Openly accessible

Multicultural places and the idea of home

Marotta, Vince P. 2008, Multicultural places and the idea of home, in TASA 2008 : Re-imagining sociology : the annual conference of the Australian Sociological Association 2008, 2-5 December 2008, The University of Melbourne, TASA, Melbourne, Vic., pp. 1-13.

Attached Files
Name Description MIMEType Size Downloads
marotta-multiculturalplaces-2008.pdf Published version application/pdf 137.68KB 82

Title Multicultural places and the idea of home
Author(s) Marotta, Vince P.
Conference name Australian Sociological Association. Conference (2008 : Melbourne, Vic.)
Conference location University of Melbourne, Victoria
Conference dates 2 - 5 December 2008
Title of proceedings TASA 2008 : Re-imagining sociology : the annual conference of the Australian Sociological Association 2008, 2-5 December 2008, The University of Melbourne
Editor(s) Majoribanks, T.
Barraket, J.
Chang, J-S.
Dawson, A.
Guillemin, M.
Henry-Waring, M.
Kenyon, A.
Kokanovic, R.
Lewis, J.
Lusher, D.
Nolan, D.
Pyett, P.
Robins, R.
Warr, D.
Wyn, J.
Publication date 2008
Conference series Australian Sociological Association Conference
Start page 1
End page 13
Publisher TASA
Place of publication Melbourne, Vic.
Keyword(s) home
homelessness
multiculturalism
movement
modernity
Summary Place identification in urban sociology has traditionally be associated with a sense of ‘being at home’ and connected to the formation of stable and fixed identities. The rise in transnational migration and the increasing number of refugees around the world has made particular regions and communities, within many western nations, culturally diverse. This has led to a re-conceptualisation and re-examination of the relationship between place and home. In light of this new paradigm I explore the existence of multicultural places and investigate the ways, if any, we can speak of ‘being at home’ in these diverse urban places. If home has been traditionally associated with order, sameness and identity while multicultural places are conceptualised in terms of fluidity, contingency, heterogeneity and difference then there seems to be an inherent tension between these two ideas. Are the ideas of home and multiculturalism mutually exclusive? I maintain that they are dialectically interwoven, especially when we acknowledge that otherness and home should not be conceived in binary terms. In order to examine this complex relationship the paper provides a brief discussion of home within the discourses of modernity and postmodernity and then links these discourses to phenomenological and sociological approaches to home. The concluding section demonstrates how home and otherness are expressed in intercultural moments where sameness and diversity rub against each other causing occasional friction but also moments of intercultural dialogue.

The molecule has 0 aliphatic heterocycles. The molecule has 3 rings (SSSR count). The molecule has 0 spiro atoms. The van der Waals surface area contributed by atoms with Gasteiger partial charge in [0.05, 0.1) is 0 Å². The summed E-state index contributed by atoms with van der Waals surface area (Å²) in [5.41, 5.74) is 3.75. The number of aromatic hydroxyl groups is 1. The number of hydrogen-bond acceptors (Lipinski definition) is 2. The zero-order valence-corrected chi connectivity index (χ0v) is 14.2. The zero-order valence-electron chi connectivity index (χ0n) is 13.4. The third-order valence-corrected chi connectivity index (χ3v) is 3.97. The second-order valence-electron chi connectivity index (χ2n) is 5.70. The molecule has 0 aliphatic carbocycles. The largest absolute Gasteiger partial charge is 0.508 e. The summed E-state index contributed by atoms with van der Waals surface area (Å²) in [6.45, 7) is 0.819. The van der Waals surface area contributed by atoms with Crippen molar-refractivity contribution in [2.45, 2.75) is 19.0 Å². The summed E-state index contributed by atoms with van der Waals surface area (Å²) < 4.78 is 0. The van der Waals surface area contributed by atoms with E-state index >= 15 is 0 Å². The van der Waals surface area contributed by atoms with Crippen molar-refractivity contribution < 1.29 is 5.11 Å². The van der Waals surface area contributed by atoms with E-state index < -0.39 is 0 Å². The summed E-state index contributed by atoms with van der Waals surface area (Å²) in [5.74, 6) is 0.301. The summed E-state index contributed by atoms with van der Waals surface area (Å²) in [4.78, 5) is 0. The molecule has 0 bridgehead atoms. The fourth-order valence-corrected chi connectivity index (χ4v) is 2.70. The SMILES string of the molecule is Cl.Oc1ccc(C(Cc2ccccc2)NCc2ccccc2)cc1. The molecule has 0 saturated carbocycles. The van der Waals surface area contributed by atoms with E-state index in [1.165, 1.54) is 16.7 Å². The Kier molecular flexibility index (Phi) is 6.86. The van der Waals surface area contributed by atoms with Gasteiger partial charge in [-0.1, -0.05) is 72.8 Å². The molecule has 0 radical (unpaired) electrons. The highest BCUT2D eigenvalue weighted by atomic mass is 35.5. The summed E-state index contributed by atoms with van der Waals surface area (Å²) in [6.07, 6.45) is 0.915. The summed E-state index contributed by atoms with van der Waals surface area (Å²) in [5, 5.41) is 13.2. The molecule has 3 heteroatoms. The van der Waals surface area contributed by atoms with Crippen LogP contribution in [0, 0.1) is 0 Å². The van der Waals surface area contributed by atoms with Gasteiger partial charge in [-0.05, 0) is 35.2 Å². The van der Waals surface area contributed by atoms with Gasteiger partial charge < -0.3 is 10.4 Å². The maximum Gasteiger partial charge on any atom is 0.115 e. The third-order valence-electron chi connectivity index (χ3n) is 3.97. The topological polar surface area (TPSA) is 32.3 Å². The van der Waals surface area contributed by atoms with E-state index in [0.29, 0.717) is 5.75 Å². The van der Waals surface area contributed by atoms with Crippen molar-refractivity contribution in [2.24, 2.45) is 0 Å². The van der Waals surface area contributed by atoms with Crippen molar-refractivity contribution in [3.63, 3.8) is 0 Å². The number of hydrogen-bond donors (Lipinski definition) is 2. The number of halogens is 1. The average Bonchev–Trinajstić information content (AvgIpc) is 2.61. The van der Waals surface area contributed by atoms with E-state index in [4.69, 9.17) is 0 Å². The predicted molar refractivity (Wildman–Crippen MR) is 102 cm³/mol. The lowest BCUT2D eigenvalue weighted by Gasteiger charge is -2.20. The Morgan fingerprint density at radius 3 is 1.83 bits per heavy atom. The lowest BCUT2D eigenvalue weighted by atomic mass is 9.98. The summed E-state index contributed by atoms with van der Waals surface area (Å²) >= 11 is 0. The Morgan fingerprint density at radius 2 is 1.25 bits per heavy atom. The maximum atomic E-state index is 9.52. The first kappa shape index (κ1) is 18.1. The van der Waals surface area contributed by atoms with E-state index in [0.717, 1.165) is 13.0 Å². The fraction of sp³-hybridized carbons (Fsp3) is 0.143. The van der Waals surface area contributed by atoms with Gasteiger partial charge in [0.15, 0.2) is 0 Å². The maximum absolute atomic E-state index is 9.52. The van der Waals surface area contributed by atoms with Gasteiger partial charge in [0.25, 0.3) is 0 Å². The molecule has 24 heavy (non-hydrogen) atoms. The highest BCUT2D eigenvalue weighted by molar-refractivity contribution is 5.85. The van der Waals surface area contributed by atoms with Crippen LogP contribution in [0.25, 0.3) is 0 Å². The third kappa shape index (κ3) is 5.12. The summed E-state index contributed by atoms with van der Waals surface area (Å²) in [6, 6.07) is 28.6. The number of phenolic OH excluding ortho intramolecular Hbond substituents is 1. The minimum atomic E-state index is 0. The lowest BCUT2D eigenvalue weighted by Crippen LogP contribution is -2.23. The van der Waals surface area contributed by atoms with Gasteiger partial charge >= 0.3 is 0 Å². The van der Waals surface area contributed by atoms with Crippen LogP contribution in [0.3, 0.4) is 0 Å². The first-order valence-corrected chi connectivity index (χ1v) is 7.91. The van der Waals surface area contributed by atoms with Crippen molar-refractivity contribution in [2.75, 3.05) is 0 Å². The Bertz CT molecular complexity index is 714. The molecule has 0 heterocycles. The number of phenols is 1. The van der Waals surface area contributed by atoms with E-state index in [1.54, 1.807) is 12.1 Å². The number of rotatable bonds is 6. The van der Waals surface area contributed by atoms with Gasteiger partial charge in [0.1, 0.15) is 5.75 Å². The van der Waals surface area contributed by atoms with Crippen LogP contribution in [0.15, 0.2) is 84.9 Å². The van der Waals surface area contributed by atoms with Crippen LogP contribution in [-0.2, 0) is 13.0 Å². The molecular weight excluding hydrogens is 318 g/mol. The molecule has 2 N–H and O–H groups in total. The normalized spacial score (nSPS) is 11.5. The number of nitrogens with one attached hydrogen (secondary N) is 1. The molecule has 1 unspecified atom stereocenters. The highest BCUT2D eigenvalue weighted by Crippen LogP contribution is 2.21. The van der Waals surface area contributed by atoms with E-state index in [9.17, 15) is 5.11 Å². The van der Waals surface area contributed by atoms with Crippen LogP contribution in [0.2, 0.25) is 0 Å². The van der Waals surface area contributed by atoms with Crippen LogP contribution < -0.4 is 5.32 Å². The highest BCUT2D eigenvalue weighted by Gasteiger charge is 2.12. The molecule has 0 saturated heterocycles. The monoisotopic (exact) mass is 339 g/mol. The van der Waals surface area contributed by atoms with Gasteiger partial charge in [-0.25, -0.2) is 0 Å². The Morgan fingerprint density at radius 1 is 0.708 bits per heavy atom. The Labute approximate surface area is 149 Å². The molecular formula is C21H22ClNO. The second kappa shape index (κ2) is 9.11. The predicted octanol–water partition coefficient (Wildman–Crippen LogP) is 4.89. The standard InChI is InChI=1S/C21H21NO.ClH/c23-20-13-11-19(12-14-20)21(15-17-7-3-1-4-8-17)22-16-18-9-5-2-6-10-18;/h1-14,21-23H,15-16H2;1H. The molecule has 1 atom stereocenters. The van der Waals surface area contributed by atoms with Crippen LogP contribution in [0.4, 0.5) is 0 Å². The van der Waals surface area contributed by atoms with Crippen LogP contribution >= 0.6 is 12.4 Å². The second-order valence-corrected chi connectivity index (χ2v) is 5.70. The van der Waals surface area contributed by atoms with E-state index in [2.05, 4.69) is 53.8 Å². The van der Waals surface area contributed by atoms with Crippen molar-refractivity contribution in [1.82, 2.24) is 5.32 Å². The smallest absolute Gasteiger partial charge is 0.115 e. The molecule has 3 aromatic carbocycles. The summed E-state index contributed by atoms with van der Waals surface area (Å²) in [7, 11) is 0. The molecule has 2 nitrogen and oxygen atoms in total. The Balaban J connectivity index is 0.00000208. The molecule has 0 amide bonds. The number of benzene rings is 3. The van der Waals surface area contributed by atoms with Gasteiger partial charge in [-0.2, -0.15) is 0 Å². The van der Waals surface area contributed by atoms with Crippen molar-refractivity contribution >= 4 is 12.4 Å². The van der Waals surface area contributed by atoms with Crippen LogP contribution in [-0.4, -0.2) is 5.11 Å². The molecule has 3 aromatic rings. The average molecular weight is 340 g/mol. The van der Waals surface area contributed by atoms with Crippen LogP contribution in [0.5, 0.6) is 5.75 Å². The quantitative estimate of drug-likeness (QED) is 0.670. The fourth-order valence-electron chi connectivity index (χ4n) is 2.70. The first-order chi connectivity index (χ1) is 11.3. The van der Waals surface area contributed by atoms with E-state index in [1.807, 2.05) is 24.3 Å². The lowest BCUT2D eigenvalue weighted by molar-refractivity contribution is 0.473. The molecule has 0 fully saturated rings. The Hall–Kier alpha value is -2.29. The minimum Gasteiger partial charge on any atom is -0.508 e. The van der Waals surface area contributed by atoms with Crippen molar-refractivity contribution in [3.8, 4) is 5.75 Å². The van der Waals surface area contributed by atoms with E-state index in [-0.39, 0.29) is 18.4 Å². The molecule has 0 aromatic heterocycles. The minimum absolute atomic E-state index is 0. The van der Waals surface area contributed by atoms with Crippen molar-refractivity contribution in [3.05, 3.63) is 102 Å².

Notes Reproduced with kind permission of the copyright owner.
ISBN 9780734039842
Language eng
Field of Research 160803 Race and Ethnic Relations
Socio Economic Objective 940111 Ethnicity, Multiculturalism and Migrant Development and Welfare
HERDC Research category E1 Full written paper - refereed
Copyright notice ©2008, The author
Persistent URL http://hdl.handle.net/10536/DRO/DU:30018363

Document type: Conference Paper
Collections: School of History, Heritage and Society
Open Access Collection
Connect to link resolver
 
Unless expressly stated otherwise, the copyright for items in DRO is owned by the author, with all rights reserved.

Every reasonable effort has been made to ensure that permission has been obtained for items included in DRO. If you believe that your rights have been infringed by this repository, please contact drosupport@deakin.edu.au.

Versions
Version Filter Type
Access Statistics: 418 Abstract Views, 83 File Downloads  -  Detailed Statistics
Created: Fri, 14 Aug 2009, 14:07:46 EST

Every reasonable effort has been made to ensure that permission has been obtained for items included in DRO. If you believe that your rights have been infringed by this repository, please contact drosupport@deakin.edu.au.